A poignant story of a resourceful Nigerian woman who overcomes strict tribal domination of women and countless setbacks to achieve an independent life for herself and her children.
This was the final of the three Buchi Emecheta books I took out from the library which I saved until last due to the fact that this one was set in 1960’s London rather than in Nigeria. This focuses on the story of Adah, a young woman who fulfils her dream of moving to London only to discover that there, due to the colour of her skin, she is regarded as a second-class citizen. She works hard at a library and raising her five children while her husband is lazy and relies on her for her income. While in the hospital after giving birth, he barely even visits and is not supportive of her dreams to become a novelist.
This tale, focusing on a Nigerian immigrant, is actually based on the life of the author herself and it includes discussing the writing of her first novel, The Bride Price, and of the events that eventually led to her leaving her husband. It was particularly powerful due to the fact I knew it was all based on a true story and it was a very interesting insight into the life of a Nigerian immigrant in London and the struggles associated with that. I thoroughly enjoyed reading about Adah’s journey and despite knowing how things turned out, due to it being autobiographical, I still really enjoyed it all and loved the ending.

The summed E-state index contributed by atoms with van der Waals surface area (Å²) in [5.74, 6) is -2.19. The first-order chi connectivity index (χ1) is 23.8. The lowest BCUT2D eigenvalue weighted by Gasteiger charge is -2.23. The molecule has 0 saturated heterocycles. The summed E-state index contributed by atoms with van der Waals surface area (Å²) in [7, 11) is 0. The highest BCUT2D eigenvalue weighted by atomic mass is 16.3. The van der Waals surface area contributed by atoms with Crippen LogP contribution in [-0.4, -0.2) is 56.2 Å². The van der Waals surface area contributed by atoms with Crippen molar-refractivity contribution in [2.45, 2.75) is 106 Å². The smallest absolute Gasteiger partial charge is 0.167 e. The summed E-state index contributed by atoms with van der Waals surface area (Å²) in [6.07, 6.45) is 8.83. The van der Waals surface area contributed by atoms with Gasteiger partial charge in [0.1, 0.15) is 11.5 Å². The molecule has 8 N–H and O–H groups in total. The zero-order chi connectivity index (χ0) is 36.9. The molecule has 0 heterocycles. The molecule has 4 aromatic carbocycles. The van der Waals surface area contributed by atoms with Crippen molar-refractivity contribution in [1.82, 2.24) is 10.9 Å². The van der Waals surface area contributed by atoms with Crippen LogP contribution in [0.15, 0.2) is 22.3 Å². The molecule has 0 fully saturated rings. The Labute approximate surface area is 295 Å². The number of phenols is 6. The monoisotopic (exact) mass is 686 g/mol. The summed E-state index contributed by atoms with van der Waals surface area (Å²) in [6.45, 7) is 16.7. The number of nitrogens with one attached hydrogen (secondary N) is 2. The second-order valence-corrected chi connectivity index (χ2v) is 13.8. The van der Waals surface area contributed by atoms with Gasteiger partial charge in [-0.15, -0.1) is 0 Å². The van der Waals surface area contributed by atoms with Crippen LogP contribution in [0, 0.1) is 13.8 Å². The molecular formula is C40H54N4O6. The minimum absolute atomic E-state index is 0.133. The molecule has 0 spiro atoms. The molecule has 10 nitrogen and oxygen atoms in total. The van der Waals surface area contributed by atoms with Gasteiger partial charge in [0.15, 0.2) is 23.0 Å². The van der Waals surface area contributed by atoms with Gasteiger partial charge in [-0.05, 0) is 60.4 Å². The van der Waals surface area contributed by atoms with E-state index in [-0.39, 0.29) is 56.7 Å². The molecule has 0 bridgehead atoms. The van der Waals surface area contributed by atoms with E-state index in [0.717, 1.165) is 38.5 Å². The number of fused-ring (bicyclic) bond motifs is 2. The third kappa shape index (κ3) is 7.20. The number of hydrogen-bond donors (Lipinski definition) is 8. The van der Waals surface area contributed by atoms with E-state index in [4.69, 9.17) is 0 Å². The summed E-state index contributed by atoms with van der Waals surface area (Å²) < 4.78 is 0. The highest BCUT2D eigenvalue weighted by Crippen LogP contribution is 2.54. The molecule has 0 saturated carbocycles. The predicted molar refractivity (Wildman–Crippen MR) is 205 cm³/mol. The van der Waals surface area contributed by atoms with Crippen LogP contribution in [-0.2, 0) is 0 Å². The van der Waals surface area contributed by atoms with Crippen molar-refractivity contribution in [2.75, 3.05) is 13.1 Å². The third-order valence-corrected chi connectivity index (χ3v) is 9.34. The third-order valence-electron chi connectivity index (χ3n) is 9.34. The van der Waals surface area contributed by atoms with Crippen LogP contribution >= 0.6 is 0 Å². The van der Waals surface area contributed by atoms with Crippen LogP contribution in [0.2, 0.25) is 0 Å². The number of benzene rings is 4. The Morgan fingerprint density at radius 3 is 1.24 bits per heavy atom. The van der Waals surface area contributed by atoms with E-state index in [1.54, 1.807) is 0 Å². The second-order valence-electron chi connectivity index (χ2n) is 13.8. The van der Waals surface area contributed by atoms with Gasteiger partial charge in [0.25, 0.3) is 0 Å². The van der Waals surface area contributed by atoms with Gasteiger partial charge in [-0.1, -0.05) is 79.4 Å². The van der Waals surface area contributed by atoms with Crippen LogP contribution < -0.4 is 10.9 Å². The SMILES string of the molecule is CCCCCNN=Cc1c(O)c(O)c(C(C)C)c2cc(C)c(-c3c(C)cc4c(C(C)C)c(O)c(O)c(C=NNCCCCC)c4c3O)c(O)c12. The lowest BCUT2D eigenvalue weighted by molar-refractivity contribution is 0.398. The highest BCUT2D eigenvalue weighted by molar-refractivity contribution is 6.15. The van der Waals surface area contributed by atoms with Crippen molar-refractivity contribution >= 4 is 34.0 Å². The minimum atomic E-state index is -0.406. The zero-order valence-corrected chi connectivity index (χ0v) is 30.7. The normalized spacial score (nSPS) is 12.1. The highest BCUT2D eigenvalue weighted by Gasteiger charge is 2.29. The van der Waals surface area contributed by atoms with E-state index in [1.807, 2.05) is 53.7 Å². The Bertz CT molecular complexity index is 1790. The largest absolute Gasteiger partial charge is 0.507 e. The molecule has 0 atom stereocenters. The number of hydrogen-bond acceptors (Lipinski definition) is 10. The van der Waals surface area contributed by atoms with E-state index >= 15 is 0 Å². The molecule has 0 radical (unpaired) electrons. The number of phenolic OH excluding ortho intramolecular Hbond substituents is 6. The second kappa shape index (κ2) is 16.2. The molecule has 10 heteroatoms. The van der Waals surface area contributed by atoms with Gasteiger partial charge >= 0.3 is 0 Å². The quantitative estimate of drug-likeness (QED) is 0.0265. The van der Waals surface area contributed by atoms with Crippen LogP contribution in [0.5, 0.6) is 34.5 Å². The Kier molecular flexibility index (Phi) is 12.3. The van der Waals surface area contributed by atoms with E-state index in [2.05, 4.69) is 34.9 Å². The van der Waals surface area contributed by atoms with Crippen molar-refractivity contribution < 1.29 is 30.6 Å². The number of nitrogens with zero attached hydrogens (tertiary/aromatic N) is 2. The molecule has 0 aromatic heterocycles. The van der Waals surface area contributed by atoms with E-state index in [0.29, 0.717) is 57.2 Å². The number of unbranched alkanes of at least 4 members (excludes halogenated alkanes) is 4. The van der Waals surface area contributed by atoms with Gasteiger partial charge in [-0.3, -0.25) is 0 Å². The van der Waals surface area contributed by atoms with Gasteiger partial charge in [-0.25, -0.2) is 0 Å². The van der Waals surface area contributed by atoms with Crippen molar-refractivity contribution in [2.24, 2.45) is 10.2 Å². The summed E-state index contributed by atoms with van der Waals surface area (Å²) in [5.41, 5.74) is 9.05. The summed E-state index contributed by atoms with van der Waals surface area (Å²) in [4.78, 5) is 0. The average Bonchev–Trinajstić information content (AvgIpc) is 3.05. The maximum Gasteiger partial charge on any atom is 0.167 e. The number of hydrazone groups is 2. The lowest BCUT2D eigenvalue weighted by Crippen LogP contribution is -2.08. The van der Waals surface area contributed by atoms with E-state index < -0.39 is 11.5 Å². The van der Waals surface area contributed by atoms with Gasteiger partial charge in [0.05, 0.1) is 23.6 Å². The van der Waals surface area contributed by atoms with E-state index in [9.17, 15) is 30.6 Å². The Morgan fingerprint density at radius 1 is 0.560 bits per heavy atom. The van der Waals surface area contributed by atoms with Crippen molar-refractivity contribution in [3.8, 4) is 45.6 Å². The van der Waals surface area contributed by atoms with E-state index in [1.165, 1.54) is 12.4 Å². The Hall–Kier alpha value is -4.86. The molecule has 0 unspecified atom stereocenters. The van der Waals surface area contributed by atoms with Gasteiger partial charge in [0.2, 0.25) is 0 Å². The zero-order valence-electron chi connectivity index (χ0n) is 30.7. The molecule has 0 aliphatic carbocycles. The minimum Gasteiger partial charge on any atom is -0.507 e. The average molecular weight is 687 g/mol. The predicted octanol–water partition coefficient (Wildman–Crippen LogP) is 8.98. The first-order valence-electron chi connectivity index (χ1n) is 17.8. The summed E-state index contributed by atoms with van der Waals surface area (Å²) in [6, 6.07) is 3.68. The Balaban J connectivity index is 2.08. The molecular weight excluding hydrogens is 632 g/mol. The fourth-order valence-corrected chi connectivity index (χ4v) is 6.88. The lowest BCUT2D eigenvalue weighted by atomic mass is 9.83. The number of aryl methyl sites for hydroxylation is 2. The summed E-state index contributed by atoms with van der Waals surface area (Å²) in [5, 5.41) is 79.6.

Buchi Emecheta was a remarkable woman and an excellent writer and I would definitely recommend her novels. If I had to pick just one, it would definitely be this one but I find it hard to imagine that after reading this, readers wouldn’t be interested in reading more of her work.
Another thing to recommend this novel is the fact that it also fits perfectly for challenge number 4 of BookRiot’s Read Harder challenge – as it was both written by an immigrant, focusing on the story of an immigrant.